You 'll mar it if you kiss it, stain your own
With oily painting. Shall I draw the curtain ?

Leon. No, not these twenty years.

So long could I
Stand by, a looker on.

Either forbear, Quit presently the chapel, or resolve you

For more amazement. If you can behold it,
I'll make the statue move indeed, descend
And take you by the hand; but then you 'll

Which I protest against - I am assisted
By wicked powers.

What you can make her do,
I am content to look on ; what to speak,
I am content to hear; for 't is as easy
To make her speak as move.

It is requir'd You do awake your faith. Then all stand still, Or, those that think it is unlawful business I am about, let them depart. Leon.

Proceed; No foot shall stir. Paul. Music, awake her; strike!

(Music.] 'Tis time; descend; be stone more :

approach Strike all that look upon with marvel. Come, I'll fill your grave up. Stir, nay, come away, Bequeath to death your numbness ; for from

him Dear life redeems you. You perceive she stirs.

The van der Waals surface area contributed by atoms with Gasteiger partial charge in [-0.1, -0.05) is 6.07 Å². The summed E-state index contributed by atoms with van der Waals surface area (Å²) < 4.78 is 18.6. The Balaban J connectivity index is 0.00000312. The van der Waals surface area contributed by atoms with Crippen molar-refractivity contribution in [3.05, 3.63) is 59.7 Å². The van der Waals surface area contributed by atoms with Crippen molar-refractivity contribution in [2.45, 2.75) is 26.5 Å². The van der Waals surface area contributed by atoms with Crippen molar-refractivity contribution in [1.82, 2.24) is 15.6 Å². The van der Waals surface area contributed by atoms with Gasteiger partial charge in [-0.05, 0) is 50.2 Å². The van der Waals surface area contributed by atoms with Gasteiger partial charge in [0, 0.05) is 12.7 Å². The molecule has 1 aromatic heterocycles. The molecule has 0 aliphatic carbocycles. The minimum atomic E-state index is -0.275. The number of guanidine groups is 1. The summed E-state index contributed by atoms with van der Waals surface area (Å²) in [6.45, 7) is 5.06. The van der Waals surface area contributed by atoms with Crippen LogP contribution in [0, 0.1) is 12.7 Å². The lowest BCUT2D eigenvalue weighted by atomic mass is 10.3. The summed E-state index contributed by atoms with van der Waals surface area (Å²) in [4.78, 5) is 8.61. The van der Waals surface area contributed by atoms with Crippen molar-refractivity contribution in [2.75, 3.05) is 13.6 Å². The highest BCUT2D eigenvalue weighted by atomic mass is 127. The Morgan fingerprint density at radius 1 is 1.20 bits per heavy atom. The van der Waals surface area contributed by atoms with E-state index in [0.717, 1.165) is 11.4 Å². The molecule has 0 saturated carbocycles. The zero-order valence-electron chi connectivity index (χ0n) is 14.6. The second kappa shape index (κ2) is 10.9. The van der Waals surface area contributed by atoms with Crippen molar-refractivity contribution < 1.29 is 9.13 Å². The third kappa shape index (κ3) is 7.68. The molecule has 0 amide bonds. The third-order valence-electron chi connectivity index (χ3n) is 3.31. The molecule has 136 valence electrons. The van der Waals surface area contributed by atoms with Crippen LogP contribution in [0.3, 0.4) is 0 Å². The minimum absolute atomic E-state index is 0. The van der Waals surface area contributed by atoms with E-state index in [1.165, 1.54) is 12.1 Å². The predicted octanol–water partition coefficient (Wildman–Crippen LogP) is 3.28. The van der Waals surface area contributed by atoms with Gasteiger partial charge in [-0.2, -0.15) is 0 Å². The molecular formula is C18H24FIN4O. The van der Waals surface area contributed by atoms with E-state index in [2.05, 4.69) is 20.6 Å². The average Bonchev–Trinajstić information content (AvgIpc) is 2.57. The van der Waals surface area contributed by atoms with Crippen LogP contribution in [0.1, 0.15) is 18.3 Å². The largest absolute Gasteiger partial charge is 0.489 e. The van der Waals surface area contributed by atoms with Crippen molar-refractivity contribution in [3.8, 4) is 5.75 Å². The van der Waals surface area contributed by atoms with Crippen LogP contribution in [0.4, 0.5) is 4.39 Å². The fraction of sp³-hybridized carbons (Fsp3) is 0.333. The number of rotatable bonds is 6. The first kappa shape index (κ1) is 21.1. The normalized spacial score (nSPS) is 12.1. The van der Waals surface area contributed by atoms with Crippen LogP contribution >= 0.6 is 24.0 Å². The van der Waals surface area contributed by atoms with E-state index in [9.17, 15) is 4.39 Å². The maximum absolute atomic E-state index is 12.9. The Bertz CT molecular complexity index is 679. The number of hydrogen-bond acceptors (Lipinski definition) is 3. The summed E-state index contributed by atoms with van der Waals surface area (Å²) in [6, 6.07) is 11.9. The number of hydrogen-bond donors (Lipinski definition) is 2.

(Hermione comes down.] Start not; her actions shall be holy as You hear my spell is lawful. Do not shun her Until you see her die again, for then You kill her double. Nay, present your hand. When she was young you woo'd her ; now in

Is she become the suitor ?

O, she's warm !
If this be magic, let it be an art
Lawful as eating.

She embraces him.
Cam. She hangs about his neck,
If she pertain to life let her speak too.
Pol. Ay, and make 't manifest where she

has liv'd,
Or how stolen from the dead.

That she is living,
Were it but told you, should be hooted at
Like an old tale; but it appears she lives,
Though yet she speak not. Mark a little while.

Please you to interpose, fair madam ; kneel
And pray your mother's blessing. Turn, good

lady; Our Perdita is found. Her.

You gods, look down And from your sacred vials pour your graces Upon my daughter's head! Teli

me, mine
Where hast thon been preserv'd ? where liv'd ?

how found
Thy father's court ? for thou shalt hear that I,
Knowing by Paulina that the oracle
Gave hope thou wast in being, have preserv'd
Myself to see the issue.

Paul. There's time enough for that;
Lest they desire upon this push to trouble
Your joys with like relation. Go together, ise
You precious winners all ; your exultation
Partake to every one. I, an old turtle,
Will wing me to some wither'd bough and